Dr. Gates on Russia’s “Schizophrenic” Iran Policy

U.S. Defense Secretary Robert Gates testified before the Senate Armed Services Committee in Washington on June 17 about what he described as Russia’s “schizophrenic” Iran policy.  According to Gates — who started his career in government service during the 1960s as a Soviet analyst at the Central Intelligence Agency — then-Russian President (now Prime Minister) Vladimir Putin told him three years ago, during a meeting in Moscow, that “he considered Iran Russia’s greatest national security threat.”  But yet, as Gates underscored for the senators, “they have these commercial interests in Iran that go back more than 20 years.”  Asked by a senator to explain what seemed to him an internally conflicted Russian policy toward the Islamic Republic, Gates responded that “you’ve just put your finger on a kind of schizophrenic Russian approach to this”: on the one hand, “they recognize the security threat that Iran presents, but then there are these commercial opportunities, which, frankly, are not unique to them in Europe.”

Rather than describing Russia’s Iran policy as “schizophrenic,” we prefer to analyze Russia’s Iran policy as an ongoing attempt by decision-makers in Moscow to balance among multiple — and, in some cases, potentially competing — interests vis-à-vis the Islamic Republic.  (To be fair, Gates also referred to the “balancing act” embodied in Russia’s Iran policy in his remarks to the Senate committee.)  But the way in which Russia strikes this balance has shifted in some significant ways over the last year or so.  We will write more about Russia’s Iran policy next week, in connection with Russian President Dmitry Medvedev’s visit to Washington to meet with President Obama.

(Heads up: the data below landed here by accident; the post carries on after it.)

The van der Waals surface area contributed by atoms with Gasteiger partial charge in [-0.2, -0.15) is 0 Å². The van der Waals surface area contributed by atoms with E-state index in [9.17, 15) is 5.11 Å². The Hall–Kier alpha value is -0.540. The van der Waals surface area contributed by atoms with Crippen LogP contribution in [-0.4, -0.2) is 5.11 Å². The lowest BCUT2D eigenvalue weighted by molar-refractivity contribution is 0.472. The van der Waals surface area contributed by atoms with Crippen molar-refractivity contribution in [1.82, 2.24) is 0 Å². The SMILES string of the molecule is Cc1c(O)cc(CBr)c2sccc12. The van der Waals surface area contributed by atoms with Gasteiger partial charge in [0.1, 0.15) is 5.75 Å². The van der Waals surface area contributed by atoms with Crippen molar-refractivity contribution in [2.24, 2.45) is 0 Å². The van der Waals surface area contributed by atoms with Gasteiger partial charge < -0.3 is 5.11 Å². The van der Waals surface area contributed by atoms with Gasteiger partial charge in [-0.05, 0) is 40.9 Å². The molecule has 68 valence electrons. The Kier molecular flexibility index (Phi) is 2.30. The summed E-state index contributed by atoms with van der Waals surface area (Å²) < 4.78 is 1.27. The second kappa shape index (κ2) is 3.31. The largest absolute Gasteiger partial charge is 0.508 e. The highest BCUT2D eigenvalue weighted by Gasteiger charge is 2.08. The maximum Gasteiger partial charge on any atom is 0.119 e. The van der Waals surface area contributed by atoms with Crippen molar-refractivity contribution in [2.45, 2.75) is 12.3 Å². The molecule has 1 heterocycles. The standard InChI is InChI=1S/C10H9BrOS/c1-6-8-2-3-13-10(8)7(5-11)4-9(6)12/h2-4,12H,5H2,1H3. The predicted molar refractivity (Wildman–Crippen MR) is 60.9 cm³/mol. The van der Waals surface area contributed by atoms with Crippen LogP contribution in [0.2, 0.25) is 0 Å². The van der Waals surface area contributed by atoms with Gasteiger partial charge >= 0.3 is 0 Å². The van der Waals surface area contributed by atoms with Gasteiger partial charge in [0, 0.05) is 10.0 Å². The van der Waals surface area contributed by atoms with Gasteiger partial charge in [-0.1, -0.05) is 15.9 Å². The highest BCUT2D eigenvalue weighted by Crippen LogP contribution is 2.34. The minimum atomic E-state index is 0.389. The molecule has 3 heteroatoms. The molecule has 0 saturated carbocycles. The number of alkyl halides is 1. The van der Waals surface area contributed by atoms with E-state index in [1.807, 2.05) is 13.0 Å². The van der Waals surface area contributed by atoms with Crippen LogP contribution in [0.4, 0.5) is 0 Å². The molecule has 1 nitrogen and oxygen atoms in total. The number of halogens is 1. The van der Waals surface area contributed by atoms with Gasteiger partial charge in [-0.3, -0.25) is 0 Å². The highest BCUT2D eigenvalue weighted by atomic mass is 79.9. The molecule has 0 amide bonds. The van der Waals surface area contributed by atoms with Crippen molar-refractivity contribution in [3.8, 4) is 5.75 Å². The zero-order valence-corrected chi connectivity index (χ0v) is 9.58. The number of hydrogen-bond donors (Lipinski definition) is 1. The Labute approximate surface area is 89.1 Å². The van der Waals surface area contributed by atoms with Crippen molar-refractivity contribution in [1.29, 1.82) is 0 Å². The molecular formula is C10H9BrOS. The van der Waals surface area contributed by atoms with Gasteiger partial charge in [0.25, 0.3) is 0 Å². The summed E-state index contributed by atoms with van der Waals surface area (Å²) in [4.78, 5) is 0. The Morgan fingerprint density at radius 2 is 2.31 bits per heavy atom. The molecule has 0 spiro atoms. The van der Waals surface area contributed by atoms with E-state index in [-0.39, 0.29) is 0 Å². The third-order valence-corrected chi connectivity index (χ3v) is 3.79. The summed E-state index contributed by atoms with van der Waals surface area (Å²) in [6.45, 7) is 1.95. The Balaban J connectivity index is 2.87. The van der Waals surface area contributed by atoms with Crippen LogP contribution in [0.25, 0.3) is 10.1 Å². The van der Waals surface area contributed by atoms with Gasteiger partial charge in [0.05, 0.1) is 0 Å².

Flynt Leverett directs the Iran Project at the New America Foundation, where he is also a Senior Research Fellow.  Additionally, he teaches at Pennsylvania State University’s School of International Affairs.  Hillary Mann Leverett is CEO of Strategic Energy and Global Analysis (STRATEGA), a political risk consultancy.  In September 2010, she will also take up an appointment as Senior Lecturer and Senior Research Fellow at Yale University’s Jackson Institute for Global Affairs.  This article was published in The Race for Iran on 18 June 2010 under a Creative Commons license.

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